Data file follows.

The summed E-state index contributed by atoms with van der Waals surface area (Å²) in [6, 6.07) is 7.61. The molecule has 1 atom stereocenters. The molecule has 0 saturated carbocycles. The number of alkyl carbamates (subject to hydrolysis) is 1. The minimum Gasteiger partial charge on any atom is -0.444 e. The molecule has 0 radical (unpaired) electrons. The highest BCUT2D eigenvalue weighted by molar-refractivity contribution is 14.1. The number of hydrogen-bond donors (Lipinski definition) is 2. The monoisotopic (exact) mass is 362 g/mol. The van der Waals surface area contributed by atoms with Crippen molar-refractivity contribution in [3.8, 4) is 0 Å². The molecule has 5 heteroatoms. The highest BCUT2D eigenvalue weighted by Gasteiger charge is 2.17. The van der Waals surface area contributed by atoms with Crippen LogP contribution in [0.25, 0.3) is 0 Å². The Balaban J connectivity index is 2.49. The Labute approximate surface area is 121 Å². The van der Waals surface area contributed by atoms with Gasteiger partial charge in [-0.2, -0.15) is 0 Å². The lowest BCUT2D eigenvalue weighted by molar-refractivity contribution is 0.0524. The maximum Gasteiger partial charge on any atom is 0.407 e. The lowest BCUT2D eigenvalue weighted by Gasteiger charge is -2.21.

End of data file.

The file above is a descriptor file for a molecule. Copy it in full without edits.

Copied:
The summed E-state index contributed by atoms with van der Waals surface area (Å²) in [6, 6.07) is 7.61. The molecule has 1 atom stereocenters. The molecule has 0 saturated carbocycles. The number of alkyl carbamates (subject to hydrolysis) is 1. The minimum Gasteiger partial charge on any atom is -0.444 e. The molecule has 0 radical (unpaired) electrons. The highest BCUT2D eigenvalue weighted by molar-refractivity contribution is 14.1. The number of hydrogen-bond donors (Lipinski definition) is 2. The monoisotopic (exact) mass is 362 g/mol. The van der Waals surface area contributed by atoms with Crippen molar-refractivity contribution in [3.8, 4) is 0 Å². The molecule has 5 heteroatoms. The highest BCUT2D eigenvalue weighted by Gasteiger charge is 2.17. The van der Waals surface area contributed by atoms with Crippen LogP contribution in [0.25, 0.3) is 0 Å². The Balaban J connectivity index is 2.49. The Labute approximate surface area is 121 Å². The van der Waals surface area contributed by atoms with Gasteiger partial charge in [-0.2, -0.15) is 0 Å². The lowest BCUT2D eigenvalue weighted by molar-refractivity contribution is 0.0524. The maximum Gasteiger partial charge on any atom is 0.407 e. The lowest BCUT2D eigenvalue weighted by Gasteiger charge is -2.21.